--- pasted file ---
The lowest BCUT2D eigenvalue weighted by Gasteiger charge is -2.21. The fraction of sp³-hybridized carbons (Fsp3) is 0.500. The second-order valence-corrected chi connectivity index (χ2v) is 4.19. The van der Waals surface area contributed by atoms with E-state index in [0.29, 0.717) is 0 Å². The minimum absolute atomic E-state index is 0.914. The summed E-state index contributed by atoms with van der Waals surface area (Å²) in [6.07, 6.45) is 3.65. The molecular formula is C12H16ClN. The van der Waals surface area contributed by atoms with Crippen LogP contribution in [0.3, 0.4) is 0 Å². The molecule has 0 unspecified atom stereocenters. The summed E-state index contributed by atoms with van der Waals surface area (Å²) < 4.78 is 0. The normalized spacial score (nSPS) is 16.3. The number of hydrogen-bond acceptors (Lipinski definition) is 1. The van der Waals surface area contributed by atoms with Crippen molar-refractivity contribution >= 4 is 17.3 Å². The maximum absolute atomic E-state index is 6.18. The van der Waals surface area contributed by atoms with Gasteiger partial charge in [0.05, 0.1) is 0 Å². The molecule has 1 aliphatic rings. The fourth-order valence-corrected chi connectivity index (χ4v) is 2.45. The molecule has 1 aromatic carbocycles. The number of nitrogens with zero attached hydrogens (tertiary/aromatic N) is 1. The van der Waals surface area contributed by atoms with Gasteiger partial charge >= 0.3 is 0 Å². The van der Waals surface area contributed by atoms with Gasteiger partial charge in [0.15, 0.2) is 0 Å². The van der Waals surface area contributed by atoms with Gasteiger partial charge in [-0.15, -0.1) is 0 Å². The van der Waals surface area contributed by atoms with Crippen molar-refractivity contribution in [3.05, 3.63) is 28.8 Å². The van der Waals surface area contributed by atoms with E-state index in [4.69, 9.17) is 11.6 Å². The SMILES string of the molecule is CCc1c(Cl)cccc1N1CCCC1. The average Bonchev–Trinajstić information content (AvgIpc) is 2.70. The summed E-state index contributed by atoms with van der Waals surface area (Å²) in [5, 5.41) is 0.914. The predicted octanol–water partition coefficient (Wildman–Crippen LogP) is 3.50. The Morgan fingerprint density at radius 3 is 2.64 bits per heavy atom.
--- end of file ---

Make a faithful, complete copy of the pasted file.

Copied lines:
The lowest BCUT2D eigenvalue weighted by Gasteiger charge is -2.21. The fraction of sp³-hybridized carbons (Fsp3) is 0.500. The second-order valence-corrected chi connectivity index (χ2v) is 4.19. The van der Waals surface area contributed by atoms with E-state index in [0.29, 0.717) is 0 Å². The minimum absolute atomic E-state index is 0.914. The summed E-state index contributed by atoms with van der Waals surface area (Å²) in [6.07, 6.45) is 3.65. The molecular formula is C12H16ClN. The van der Waals surface area contributed by atoms with Crippen LogP contribution in [0.3, 0.4) is 0 Å². The molecule has 0 unspecified atom stereocenters. The summed E-state index contributed by atoms with van der Waals surface area (Å²) < 4.78 is 0. The normalized spacial score (nSPS) is 16.3. The number of hydrogen-bond acceptors (Lipinski definition) is 1. The van der Waals surface area contributed by atoms with Crippen molar-refractivity contribution >= 4 is 17.3 Å². The maximum absolute atomic E-state index is 6.18. The van der Waals surface area contributed by atoms with Gasteiger partial charge in [0.05, 0.1) is 0 Å². The molecule has 1 aliphatic rings. The fourth-order valence-corrected chi connectivity index (χ4v) is 2.45. The molecule has 1 aromatic carbocycles. The number of nitrogens with zero attached hydrogens (tertiary/aromatic N) is 1. The van der Waals surface area contributed by atoms with Gasteiger partial charge >= 0.3 is 0 Å². The van der Waals surface area contributed by atoms with Gasteiger partial charge in [0.15, 0.2) is 0 Å². The van der Waals surface area contributed by atoms with Gasteiger partial charge in [-0.15, -0.1) is 0 Å². The van der Waals surface area contributed by atoms with Crippen molar-refractivity contribution in [3.05, 3.63) is 28.8 Å². The van der Waals surface area contributed by atoms with E-state index in [4.69, 9.17) is 11.6 Å². The SMILES string of the molecule is CCc1c(Cl)cccc1N1CCCC1. The average Bonchev–Trinajstić information content (AvgIpc) is 2.70. The summed E-state index contributed by atoms with van der Waals surface area (Å²) in [5, 5.41) is 0.914. The predicted octanol–water partition coefficient (Wildman–Crippen LogP) is 3.50. The Morgan fingerprint density at radius 3 is 2.64 bits per heavy atom.